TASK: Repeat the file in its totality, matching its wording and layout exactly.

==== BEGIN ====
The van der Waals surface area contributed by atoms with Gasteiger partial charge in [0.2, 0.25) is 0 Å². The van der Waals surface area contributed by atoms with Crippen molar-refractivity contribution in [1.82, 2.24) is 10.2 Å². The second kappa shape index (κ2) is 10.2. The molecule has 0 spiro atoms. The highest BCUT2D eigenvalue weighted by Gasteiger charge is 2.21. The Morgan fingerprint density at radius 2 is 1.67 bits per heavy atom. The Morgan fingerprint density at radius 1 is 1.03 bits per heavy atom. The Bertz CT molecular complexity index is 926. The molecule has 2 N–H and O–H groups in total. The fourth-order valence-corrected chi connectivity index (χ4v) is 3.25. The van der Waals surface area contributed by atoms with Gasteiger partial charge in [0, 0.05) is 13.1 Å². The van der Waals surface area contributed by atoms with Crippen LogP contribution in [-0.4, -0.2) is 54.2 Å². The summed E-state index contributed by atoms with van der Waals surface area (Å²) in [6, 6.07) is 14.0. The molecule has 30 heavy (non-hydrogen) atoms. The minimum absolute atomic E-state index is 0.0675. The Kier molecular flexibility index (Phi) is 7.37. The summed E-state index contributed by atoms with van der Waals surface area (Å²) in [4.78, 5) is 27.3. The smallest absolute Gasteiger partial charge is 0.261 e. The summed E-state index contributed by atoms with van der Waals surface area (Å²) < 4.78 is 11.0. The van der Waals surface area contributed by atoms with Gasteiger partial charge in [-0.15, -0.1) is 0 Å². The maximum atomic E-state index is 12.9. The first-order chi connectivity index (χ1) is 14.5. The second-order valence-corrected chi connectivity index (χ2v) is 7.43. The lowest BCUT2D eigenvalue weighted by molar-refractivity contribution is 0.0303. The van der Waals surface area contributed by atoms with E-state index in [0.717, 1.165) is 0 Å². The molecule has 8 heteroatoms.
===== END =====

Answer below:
The van der Waals surface area contributed by atoms with Gasteiger partial charge in [0.2, 0.25) is 0 Å². The van der Waals surface area contributed by atoms with Crippen molar-refractivity contribution in [1.82, 2.24) is 10.2 Å². The second kappa shape index (κ2) is 10.2. The molecule has 0 spiro atoms. The highest BCUT2D eigenvalue weighted by Gasteiger charge is 2.21. The Morgan fingerprint density at radius 2 is 1.67 bits per heavy atom. The Morgan fingerprint density at radius 1 is 1.03 bits per heavy atom. The Bertz CT molecular complexity index is 926. The molecule has 2 N–H and O–H groups in total. The fourth-order valence-corrected chi connectivity index (χ4v) is 3.25. The van der Waals surface area contributed by atoms with Gasteiger partial charge in [0, 0.05) is 13.1 Å². The van der Waals surface area contributed by atoms with Crippen LogP contribution in [-0.4, -0.2) is 54.2 Å². The summed E-state index contributed by atoms with van der Waals surface area (Å²) in [6, 6.07) is 14.0. The molecule has 30 heavy (non-hydrogen) atoms. The minimum absolute atomic E-state index is 0.0675. The Kier molecular flexibility index (Phi) is 7.37. The summed E-state index contributed by atoms with van der Waals surface area (Å²) in [4.78, 5) is 27.3. The smallest absolute Gasteiger partial charge is 0.261 e. The summed E-state index contributed by atoms with van der Waals surface area (Å²) < 4.78 is 11.0. The van der Waals surface area contributed by atoms with Gasteiger partial charge in [-0.15, -0.1) is 0 Å². The maximum atomic E-state index is 12.9. The first-order chi connectivity index (χ1) is 14.5. The second-order valence-corrected chi connectivity index (χ2v) is 7.43. The lowest BCUT2D eigenvalue weighted by molar-refractivity contribution is 0.0303. The van der Waals surface area contributed by atoms with E-state index in [0.717, 1.165) is 0 Å². The molecule has 8 heteroatoms.